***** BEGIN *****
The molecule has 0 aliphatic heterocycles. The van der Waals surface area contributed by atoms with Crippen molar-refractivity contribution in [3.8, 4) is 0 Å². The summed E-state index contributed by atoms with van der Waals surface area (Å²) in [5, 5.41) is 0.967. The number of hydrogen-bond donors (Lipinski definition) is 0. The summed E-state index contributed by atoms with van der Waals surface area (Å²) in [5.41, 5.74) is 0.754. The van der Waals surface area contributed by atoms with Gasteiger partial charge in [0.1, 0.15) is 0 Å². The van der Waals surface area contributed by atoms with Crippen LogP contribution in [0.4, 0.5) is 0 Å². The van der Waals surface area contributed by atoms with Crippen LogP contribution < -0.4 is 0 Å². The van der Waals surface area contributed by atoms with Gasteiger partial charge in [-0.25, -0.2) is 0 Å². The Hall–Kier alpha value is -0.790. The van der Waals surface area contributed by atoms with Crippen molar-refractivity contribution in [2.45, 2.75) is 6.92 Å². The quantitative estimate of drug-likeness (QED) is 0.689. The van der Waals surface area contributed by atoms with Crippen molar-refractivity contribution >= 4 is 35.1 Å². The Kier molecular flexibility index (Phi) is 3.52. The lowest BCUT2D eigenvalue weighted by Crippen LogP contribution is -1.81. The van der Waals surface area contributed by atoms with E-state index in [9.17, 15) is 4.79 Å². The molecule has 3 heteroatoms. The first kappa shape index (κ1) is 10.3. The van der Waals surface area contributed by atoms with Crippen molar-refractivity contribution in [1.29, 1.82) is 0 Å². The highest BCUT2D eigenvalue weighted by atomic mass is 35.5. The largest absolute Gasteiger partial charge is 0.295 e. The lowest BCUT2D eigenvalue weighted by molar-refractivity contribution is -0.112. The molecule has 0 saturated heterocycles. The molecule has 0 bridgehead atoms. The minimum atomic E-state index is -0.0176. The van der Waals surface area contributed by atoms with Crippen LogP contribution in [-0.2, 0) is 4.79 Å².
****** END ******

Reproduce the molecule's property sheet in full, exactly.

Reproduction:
The molecule has 0 aliphatic heterocycles. The van der Waals surface area contributed by atoms with Crippen molar-refractivity contribution in [3.8, 4) is 0 Å². The summed E-state index contributed by atoms with van der Waals surface area (Å²) in [5, 5.41) is 0.967. The number of hydrogen-bond donors (Lipinski definition) is 0. The summed E-state index contributed by atoms with van der Waals surface area (Å²) in [5.41, 5.74) is 0.754. The van der Waals surface area contributed by atoms with Gasteiger partial charge in [0.1, 0.15) is 0 Å². The van der Waals surface area contributed by atoms with Crippen LogP contribution in [0.4, 0.5) is 0 Å². The van der Waals surface area contributed by atoms with Crippen LogP contribution < -0.4 is 0 Å². The van der Waals surface area contributed by atoms with Gasteiger partial charge in [-0.25, -0.2) is 0 Å². The Hall–Kier alpha value is -0.790. The van der Waals surface area contributed by atoms with Crippen molar-refractivity contribution in [2.45, 2.75) is 6.92 Å². The quantitative estimate of drug-likeness (QED) is 0.689. The van der Waals surface area contributed by atoms with Crippen molar-refractivity contribution >= 4 is 35.1 Å². The Kier molecular flexibility index (Phi) is 3.52. The lowest BCUT2D eigenvalue weighted by Crippen LogP contribution is -1.81. The van der Waals surface area contributed by atoms with E-state index in [9.17, 15) is 4.79 Å². The molecule has 3 heteroatoms. The first kappa shape index (κ1) is 10.3. The van der Waals surface area contributed by atoms with Crippen molar-refractivity contribution in [1.29, 1.82) is 0 Å². The highest BCUT2D eigenvalue weighted by atomic mass is 35.5. The largest absolute Gasteiger partial charge is 0.295 e. The lowest BCUT2D eigenvalue weighted by molar-refractivity contribution is -0.112. The molecule has 0 saturated heterocycles. The molecule has 0 bridgehead atoms. The minimum atomic E-state index is -0.0176. The van der Waals surface area contributed by atoms with Crippen LogP contribution in [-0.2, 0) is 4.79 Å².